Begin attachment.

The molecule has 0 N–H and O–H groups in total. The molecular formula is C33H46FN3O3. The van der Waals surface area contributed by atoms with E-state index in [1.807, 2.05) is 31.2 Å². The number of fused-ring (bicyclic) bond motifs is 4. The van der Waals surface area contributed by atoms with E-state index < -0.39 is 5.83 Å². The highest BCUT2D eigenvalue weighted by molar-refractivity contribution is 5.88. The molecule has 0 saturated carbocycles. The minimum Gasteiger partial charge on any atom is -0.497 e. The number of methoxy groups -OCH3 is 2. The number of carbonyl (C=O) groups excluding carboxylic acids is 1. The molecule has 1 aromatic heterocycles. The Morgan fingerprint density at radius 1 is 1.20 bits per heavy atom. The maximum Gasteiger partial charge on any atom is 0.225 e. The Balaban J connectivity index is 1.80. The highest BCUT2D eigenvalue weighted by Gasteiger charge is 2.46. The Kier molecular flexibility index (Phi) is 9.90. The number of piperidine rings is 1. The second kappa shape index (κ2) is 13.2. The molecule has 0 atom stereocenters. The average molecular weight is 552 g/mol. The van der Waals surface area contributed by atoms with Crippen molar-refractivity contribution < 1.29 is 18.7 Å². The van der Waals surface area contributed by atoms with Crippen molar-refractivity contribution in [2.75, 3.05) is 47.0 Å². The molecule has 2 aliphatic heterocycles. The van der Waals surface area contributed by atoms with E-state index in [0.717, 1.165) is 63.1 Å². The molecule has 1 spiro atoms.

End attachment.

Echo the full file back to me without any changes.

The molecule has 0 N–H and O–H groups in total. The molecular formula is C33H46FN3O3. The van der Waals surface area contributed by atoms with E-state index in [1.807, 2.05) is 31.2 Å². The number of fused-ring (bicyclic) bond motifs is 4. The van der Waals surface area contributed by atoms with E-state index < -0.39 is 5.83 Å². The highest BCUT2D eigenvalue weighted by molar-refractivity contribution is 5.88. The molecule has 0 saturated carbocycles. The minimum Gasteiger partial charge on any atom is -0.497 e. The number of methoxy groups -OCH3 is 2. The number of carbonyl (C=O) groups excluding carboxylic acids is 1. The molecule has 1 aromatic heterocycles. The Morgan fingerprint density at radius 1 is 1.20 bits per heavy atom. The maximum Gasteiger partial charge on any atom is 0.225 e. The Balaban J connectivity index is 1.80. The highest BCUT2D eigenvalue weighted by Gasteiger charge is 2.46. The Kier molecular flexibility index (Phi) is 9.90. The number of piperidine rings is 1. The second kappa shape index (κ2) is 13.2. The molecule has 0 atom stereocenters. The average molecular weight is 552 g/mol. The van der Waals surface area contributed by atoms with Crippen molar-refractivity contribution < 1.29 is 18.7 Å². The van der Waals surface area contributed by atoms with Crippen molar-refractivity contribution in [2.75, 3.05) is 47.0 Å². The molecule has 2 aliphatic heterocycles. The van der Waals surface area contributed by atoms with E-state index in [0.717, 1.165) is 63.1 Å². The molecule has 1 spiro atoms.